The news is that Ambassador Gration “abruptly resigned.” But we all know what that means.
Several weeks ago, his boss, Kenya’s former ambassador Johnnie Carson, arrived to discuss the future of this high profile diplomat who has courted the Kenyan press, staged humiliating performances (such as when he carried a bag of U.S. donated grain off a cargo ship in Mombasa in defiance of a dock workers’ strike there), and fired more than a few salvos about Kenya’s parliament off command.
Most informed and educated Kenyans loved Gration and his “honest” style. Just take a minute to read the comments that followed Nairobi’s leading newspaper story about the resignation.
The problem is that these readers are so used to politicians who do nothing in the open, that Gration’s style was refreshing, and I suppose, encouraging. The problem is, dear Kenyan readers of the Daily Nation, it might also have been counterproductive.
What was so ironic about his tenure in Kenya was that it was the exact opposite of his previous assignment, as the U.S. special envoy to The Sudan. Then, he was widely criticized as being too soft. In fact it was widely reported the Kenyan job was a way of getting him out of area before the two-country election.
So this suggests someone who marches to his own tune. And you don’t get bin Laden or defeat al-Shabaab by marching to your own tune. It’s a team effort, and Gration may have been a one-man show.
He seemed perfect for Kenya. He was born in The Congo, grew up speaking Swahili, and could tunnel into Kenyan politics in a way few outsiders can.
The bomb blast last weekend in a bar in Mombasa which killed three people (no tourists) and which today seems to have all the hallmarks of an al-Shabaab terror event may have been the straw that broke the camel’s back.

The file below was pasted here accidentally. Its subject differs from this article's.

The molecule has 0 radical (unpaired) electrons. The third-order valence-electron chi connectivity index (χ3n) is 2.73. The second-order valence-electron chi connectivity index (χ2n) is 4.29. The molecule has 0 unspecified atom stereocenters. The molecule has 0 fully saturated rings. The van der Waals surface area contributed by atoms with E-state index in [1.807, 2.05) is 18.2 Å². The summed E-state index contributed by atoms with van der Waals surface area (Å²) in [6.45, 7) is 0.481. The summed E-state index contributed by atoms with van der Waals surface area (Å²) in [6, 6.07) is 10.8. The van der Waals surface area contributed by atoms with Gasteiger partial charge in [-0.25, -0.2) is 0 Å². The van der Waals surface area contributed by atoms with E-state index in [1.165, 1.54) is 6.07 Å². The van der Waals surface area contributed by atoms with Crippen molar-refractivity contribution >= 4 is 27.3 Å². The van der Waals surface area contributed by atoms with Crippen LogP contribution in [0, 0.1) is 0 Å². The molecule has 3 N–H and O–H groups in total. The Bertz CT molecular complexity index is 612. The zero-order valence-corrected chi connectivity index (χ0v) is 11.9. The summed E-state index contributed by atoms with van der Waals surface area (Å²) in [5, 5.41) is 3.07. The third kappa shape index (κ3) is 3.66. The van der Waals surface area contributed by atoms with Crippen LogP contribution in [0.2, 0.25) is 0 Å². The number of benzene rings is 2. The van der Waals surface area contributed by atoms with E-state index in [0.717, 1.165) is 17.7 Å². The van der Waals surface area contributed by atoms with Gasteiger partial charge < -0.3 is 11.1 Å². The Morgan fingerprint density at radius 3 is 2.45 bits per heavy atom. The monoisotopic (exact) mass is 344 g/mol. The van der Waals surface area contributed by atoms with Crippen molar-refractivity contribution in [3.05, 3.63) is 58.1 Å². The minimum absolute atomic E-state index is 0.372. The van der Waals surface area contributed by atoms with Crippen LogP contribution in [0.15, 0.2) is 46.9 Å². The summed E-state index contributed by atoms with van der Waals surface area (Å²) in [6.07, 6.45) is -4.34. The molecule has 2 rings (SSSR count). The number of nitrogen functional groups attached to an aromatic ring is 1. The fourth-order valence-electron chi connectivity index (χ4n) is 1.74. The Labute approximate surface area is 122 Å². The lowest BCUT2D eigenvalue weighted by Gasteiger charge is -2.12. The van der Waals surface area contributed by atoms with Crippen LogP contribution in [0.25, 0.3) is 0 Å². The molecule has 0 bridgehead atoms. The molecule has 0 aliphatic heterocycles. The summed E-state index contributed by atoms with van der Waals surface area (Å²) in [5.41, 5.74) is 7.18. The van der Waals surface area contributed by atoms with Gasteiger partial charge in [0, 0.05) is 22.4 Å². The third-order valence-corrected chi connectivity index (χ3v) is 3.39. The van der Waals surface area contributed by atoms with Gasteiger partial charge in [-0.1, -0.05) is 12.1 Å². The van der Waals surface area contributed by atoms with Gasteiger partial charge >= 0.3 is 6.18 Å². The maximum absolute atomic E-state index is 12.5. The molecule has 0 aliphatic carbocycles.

The U.S. alert was pretty expansive, and remains in place today. It prohibits all American government travel to/from the Mombasa area through Sunday. It advises all Americans not to travel there.
Now that seems reasonable enough, doesn’t it? I mean after all a bomb went off.
Yes and no. Yes because a bomb went off. No because two other bombs went off in Africa last week with no American warning even to tourists:
And no, because the U.S. has already warned everyone who’s listening not to go to local Kenyan bars. And Kenyans don’t listen to American travel warnings, and it’s not our job to instruct them, anyway.
(Oh, and there was also a bomb in San Francisco, possibly “ecoterrorist,” with no warning. Apologies for being flip, but there’s a point here.)
The U.S. public warnings on Nigeria as a whole and Kenya as a whole are about the same. And quite possibly Gration learned of the potential bombing in Mombasa while his counterpart in Nigeria learned nothing in advance of those bombings.
But the effect of the quick fire, high alert warning in Kenya has devastating consequences for its tourism and what exactly happened? Were one of the 40+ luxury tourist resorts bombed, or the airport bombed, or a main highway bombed, or bridge or port? No, a local bar was bombed. Exactly as has happened multiple times in Nairobi recently and last week in Gari.
This is the signature terror of Boko Horam and al-Shabaab. They’re after locals, not tourists. They’ve said often they don’t mind bumping off a few of those, too, but their targets are local.
Now that doesn’t mean that my company EWT will send anyone racing to Mombasa, quite on the contrary. Several times this week I discouraged inquiries about beach holidays in Kenya. But we aren’t discussing where you should go for your vacation. We’re discussing the appropriate diplomatic response to terror intelligence.
Kenya is actually doing a yeoman’s job against terrorism. As I’ve often written their invasion of Somali goes beyond impressive, almost capable of changing my world view about fighting terrorism. So far, God Willing, foreign visitors out of the fight zones have been untouched. Kenya’s cooperation with America has led to multiple terrorists leader eradicated or arrested.
So actually, in the War Against Terror, Kenya’s doing pretty well.
This doesn’t mean you should take a beach vacation in Kenya. But it is probably good enough for firing the man who jerks to warn his citizens about an event whose odds are won’t effect them.